IBC 2019 Reflections: Tata’s Brian Morris on giving valued exposure to lower-scale productions

Brian Morris, Tata Communications, vice president and general manager, global media & entertainment services

Sports that reside on the fringes of the production spectrum rarely get viewers from outside the venue. Nowadays, these niche sports can gain exposure and impact with viewers, via continuing efforts in remote home production.

At the SVG Europe Sport Production Summit in Amsterdam last month we sat down with Brian Morris, vice president and general manager of global media and entertainment services for Tata Communications, to discuss new trends in sports contribution and distribution as evidenced by the IBC show. We began by asking what’s new from Tata at the show?

Brian Morris: “The first thing is our low latency network. We have about the lowest latency network on the globe right now, and it’s interconnecting many sports properties around the world.

“We were doing maybe 500 events per year three years ago; now we’re doing just sub 6000 events a year right now. So it’s growing and it’s enhancing the capabilities of the sports industry.

“The other important thing we’re bringing along is remote production. We’ve got remote production instances in place throughout India, Europe and North America now.

“Some of the big ones we can point out are the Cricket World Cup that took place in the UK this summer, across about 40 days. All of that content was picked up in London and brought to Mumbai, and all the post production work was done in Mumbai.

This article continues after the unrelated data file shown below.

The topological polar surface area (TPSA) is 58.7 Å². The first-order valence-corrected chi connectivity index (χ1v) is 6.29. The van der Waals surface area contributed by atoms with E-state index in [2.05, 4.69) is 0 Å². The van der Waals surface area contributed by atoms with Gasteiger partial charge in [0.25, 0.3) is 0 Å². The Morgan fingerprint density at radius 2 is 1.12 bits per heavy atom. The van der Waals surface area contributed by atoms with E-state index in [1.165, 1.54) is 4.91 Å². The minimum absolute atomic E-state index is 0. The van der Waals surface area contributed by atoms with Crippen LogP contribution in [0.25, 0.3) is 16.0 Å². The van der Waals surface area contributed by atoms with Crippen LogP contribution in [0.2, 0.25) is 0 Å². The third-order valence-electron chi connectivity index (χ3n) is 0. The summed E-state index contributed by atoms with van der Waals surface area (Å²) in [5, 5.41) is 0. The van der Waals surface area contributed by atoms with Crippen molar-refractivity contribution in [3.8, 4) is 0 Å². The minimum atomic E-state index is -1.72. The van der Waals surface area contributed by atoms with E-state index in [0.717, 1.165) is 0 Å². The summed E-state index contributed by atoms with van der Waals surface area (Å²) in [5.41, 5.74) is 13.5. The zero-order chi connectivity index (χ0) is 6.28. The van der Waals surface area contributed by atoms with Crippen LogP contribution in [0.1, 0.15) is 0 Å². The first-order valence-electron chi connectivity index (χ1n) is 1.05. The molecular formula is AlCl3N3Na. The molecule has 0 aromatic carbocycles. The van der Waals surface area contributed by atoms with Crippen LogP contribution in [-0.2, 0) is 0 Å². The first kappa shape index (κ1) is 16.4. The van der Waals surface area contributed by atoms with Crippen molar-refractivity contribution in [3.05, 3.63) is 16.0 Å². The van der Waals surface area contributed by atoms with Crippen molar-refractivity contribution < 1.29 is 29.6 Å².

“No people were sent to the events; all of it was done remotely. It helps efficiency, it helps cost and, believe it or not, it even helps quality.

“We’re doing the same thing with MotoGP: they’re bringing I would say 30-40% of the work that used to be done on the track back to their hub in Barcelona, over that same low latency network.

“You can look at ESL leagues in North America: we’re doing almost 1,000 events that really couldn’t be done cost-effectively in the past. But with remote production the cost of actually creating that content comes down dramatically.

“The other thing that we’re also bringing in is production-type capabilities in the cloud – the ability to edit, create short vignettes, the ability to post content in a cloud-based environment from your hotel room or your office, or from anywhere.”

What about growth trends in live sports production, especially in Europe. What are you seeing in the marketplace at the moment?

“The thing I’d like to mention that is very different to two or three years ago is the ability to do remote production. This is helping the big guys bring their cost down.

“It’s also helping the people who couldn’t afford to do their content to be able to do it in a cost-effective manner and get that content out to viewers. We have multiple properties we’re working with right now where the business model in the past would not have been cost-effective.

“We’ve seen about 11x growth in our sports properties over the past three years. It’s growing quite dramatically. The ability to do remote production over low latency networks is actually helping to increase the size of the sports market.

“For us, IBC is an aggregation point. We get to see existing customers – I’d like to call them friends – and we get to see new customers. We have an environment where we can show our wares – what our networks do, low latency, OTT environments, and the remote production tools are high on the priority list this year,” said Morris.


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